A $3.1 billion bank that performs the City’s cash management and commercial banking functions and requires $1.6 billion before it achieves financial sustainability.

Model Three: Combination

A $10.4 billion combined divestment and reinvestment bank that requires $3.9 billion before it achieves financial sustainability.

“I agree with our models’ results, namely that the cost of establishing and running a municipal bank can be quite large and persistent, depending upon the bank’s goals and broader macroeconomic factors,” said James Clark, former Deputy Assistant Secretary for Federal Finance at U.S. Department of the Treasury. “Should policymakers deem both the size and uncertainty of these costs acceptable, however, I also believe that significant benefits could accrue to the people and businesses of San Francisco.”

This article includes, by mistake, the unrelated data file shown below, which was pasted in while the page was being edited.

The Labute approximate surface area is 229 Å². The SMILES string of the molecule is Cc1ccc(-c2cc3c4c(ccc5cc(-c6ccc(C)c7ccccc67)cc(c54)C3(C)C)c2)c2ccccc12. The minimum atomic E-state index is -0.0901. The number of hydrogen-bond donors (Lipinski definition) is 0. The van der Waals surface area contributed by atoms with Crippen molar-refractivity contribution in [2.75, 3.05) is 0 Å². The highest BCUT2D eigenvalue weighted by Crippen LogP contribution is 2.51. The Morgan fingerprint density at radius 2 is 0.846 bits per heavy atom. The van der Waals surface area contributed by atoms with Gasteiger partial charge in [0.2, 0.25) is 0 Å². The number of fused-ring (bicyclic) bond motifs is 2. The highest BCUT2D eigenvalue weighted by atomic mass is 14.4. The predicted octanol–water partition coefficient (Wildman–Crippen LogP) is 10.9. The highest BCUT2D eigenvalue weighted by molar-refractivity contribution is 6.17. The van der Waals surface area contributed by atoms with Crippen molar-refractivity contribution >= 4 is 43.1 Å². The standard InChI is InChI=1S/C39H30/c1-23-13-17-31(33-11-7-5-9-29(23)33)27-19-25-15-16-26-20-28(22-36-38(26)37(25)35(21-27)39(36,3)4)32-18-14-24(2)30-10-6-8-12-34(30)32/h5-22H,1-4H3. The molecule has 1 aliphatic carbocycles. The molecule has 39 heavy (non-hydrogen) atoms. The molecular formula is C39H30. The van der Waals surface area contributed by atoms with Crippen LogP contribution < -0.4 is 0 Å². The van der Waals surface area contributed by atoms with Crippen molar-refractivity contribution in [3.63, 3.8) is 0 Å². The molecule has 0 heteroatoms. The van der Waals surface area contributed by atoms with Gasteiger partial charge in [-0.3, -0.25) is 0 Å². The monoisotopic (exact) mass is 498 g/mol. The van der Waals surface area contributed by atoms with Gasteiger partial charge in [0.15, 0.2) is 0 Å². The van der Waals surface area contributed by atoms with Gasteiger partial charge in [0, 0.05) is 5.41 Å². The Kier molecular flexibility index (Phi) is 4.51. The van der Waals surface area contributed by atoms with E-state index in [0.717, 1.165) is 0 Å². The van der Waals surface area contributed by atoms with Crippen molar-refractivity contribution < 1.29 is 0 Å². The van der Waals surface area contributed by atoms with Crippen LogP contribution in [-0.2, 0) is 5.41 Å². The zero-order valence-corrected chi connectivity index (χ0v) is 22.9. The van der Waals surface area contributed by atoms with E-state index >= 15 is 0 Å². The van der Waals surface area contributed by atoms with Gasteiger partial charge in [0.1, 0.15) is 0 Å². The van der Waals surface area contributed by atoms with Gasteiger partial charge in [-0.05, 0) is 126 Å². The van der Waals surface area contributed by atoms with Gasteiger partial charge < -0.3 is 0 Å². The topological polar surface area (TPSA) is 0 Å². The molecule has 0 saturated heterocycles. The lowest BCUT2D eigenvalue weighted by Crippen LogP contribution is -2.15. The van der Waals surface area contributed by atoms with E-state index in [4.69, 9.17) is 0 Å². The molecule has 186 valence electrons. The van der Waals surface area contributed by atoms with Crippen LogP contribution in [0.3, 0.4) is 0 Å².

The report also outlines policy considerations associated with starting a municipal bank, such as detailing the sources of funds that can and can’t be used for capitalization, start-up costs and deposits; and governance structures.

“A municipal bank could easily be the wrong tool,” said Ben Mangan, Executive Director, Center for Social Sector Leadership at UC Berkeley. “Some of the economic models illustrate that San Francisco would incur billions in losses to eventually, maybe have such a bank function effectively. There are hundreds of thousands of low-income San Franciscans who urgently need housing, social services, healthcare, transportation, education, childcare, job training, legal aid and more. Are we willing to accept the trade-offs that will be required to launch a municipal bank that will materially decrease our ability to provide these things to San Francisco families?”